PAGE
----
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Wal-Mart Stores (NYSE:WMT)

Bank of America Merrill Lynch Consumer & Retail Conference

March 13, 2013 12:30 PM ET

Executives

Charles Holley - EVP and CFO

Analysts

Unidentified Analyst

Good afternoon everybody. Welcome to the Bank of America Merrill Lynch Consumer and Retail Conference. This is the first of two key notes we're having over the two day conference. I am Robbie Ohmes; I cover apparel for wear textiles and the large cap discount stores like Wal-Mart for Bank of America Merrill Lynch.

We are very lucky to have Charles Holley, Executive Vice President and CFO of Wal-Mart here with us today here with us today. Mostly in the room are I think pretty familiar with Charles? Prior to taking over the CFO position he was Wal-Mart's EVP of Finance and Treasurer. He is also on Wal-Mart's executive committee. He has been with Wal-Mart since 1994 in several different roles, including the CFO of the International Division where he led some of Wal-Mart's international merger and acquisition activities. In addition to his amazing career so far in Wal-Mart's before that Charles worked more than 10 years at Tandy Corp. and Ernst & Young. He is also on the Dean's Advisory Board from McCombs Business School in Austin and an active board member for the Cancer Challenge of Northwest Arkansas.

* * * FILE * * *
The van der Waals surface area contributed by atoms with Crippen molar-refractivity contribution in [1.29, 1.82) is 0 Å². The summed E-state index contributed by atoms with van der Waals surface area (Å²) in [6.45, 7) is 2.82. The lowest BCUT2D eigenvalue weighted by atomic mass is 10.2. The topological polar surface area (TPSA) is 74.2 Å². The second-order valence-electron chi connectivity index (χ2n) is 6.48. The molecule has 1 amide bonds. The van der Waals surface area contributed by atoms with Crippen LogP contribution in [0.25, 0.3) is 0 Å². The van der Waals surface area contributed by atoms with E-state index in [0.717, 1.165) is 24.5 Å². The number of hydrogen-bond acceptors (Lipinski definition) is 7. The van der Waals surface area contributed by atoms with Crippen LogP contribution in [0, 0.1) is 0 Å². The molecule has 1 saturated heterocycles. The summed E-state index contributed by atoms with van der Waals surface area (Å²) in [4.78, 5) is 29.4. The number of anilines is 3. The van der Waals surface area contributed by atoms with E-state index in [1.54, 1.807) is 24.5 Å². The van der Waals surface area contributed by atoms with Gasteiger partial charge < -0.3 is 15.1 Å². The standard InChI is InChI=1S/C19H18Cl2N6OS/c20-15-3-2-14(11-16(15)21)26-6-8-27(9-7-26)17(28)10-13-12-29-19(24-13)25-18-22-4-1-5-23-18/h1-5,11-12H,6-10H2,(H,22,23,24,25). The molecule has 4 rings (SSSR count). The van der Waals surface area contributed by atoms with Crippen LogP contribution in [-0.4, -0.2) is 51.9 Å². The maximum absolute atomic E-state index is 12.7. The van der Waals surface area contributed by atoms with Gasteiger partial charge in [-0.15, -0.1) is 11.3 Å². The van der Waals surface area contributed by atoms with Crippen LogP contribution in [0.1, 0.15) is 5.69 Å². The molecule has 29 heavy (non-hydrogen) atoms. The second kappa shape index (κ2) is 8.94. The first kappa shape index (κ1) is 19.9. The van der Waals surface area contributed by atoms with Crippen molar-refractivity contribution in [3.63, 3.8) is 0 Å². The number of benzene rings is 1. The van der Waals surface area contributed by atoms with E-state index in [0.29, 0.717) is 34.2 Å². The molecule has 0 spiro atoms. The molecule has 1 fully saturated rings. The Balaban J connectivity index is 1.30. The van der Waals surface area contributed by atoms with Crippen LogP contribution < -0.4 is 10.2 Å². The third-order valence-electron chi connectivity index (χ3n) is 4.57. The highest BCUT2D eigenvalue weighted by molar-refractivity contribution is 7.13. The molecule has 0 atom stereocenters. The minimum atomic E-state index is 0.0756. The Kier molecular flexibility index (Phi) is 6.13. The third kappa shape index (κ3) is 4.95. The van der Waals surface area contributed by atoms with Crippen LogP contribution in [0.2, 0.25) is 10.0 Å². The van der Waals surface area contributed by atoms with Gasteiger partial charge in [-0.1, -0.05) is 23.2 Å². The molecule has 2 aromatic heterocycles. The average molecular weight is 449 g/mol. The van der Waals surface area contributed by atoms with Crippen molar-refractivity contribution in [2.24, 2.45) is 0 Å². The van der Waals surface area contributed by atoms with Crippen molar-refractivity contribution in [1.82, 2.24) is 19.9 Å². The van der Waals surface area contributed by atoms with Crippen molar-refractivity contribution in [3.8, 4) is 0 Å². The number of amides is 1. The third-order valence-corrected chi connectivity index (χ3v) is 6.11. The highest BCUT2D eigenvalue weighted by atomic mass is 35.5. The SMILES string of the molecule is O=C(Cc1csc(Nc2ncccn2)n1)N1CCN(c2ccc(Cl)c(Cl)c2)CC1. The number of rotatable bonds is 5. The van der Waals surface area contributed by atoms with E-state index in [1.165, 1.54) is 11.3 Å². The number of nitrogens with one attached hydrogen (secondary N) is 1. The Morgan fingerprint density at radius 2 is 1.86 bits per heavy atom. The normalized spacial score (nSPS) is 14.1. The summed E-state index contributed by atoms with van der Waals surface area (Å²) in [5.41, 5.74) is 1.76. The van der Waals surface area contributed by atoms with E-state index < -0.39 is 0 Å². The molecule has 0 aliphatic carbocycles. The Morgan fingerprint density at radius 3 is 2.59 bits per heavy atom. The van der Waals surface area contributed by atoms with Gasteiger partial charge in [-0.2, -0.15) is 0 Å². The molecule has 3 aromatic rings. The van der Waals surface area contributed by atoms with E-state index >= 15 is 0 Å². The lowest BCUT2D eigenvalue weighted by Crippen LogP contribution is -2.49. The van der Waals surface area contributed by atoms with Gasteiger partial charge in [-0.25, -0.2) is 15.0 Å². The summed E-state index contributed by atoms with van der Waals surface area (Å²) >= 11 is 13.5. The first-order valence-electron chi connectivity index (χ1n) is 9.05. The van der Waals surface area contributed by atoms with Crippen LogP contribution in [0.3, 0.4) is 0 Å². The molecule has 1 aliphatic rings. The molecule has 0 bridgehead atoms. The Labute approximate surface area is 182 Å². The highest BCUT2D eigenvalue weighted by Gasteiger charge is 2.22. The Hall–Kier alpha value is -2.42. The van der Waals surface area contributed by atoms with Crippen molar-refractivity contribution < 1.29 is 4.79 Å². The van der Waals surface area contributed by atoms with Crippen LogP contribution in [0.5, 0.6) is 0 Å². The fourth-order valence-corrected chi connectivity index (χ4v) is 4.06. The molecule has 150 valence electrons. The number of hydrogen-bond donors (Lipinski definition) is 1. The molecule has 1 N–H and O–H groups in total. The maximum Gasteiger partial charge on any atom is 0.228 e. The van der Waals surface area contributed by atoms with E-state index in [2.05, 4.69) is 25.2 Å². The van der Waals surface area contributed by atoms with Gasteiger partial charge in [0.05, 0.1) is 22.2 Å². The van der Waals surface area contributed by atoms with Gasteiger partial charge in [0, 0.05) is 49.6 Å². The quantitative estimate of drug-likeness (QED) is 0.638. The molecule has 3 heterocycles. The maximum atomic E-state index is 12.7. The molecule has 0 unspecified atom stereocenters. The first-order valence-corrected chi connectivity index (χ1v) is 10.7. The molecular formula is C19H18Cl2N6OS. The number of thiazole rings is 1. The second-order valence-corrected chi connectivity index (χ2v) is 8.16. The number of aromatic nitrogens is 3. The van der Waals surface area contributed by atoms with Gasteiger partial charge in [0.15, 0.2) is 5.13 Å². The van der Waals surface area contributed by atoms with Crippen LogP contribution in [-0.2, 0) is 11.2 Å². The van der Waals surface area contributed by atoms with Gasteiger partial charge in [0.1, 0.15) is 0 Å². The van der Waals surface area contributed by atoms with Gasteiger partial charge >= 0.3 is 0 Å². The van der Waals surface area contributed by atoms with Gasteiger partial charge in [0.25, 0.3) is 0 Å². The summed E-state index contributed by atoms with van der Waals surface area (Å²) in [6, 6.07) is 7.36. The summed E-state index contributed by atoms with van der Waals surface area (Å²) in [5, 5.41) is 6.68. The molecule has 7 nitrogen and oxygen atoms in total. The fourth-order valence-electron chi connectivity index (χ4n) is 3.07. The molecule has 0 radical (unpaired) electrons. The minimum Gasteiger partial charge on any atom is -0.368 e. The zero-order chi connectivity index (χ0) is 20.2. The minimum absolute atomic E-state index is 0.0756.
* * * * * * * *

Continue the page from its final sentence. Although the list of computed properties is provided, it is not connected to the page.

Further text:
I apologize, if I left anything out but I am sure I have, but I want to give Charles some to speak, so with that, I am very pleased to turn over to Charles.

Charles Holley

Thank you, Robby. It’s very kind of you. It’s a pleasure being here today before I get started though I need to ask you to read the obligatory forward-looking statement reminds you that any projections or opinions today may differ materially from actual results. I’m also need to remind you that you should also read and consider our filings with the SEC and junction with your analysis of the company.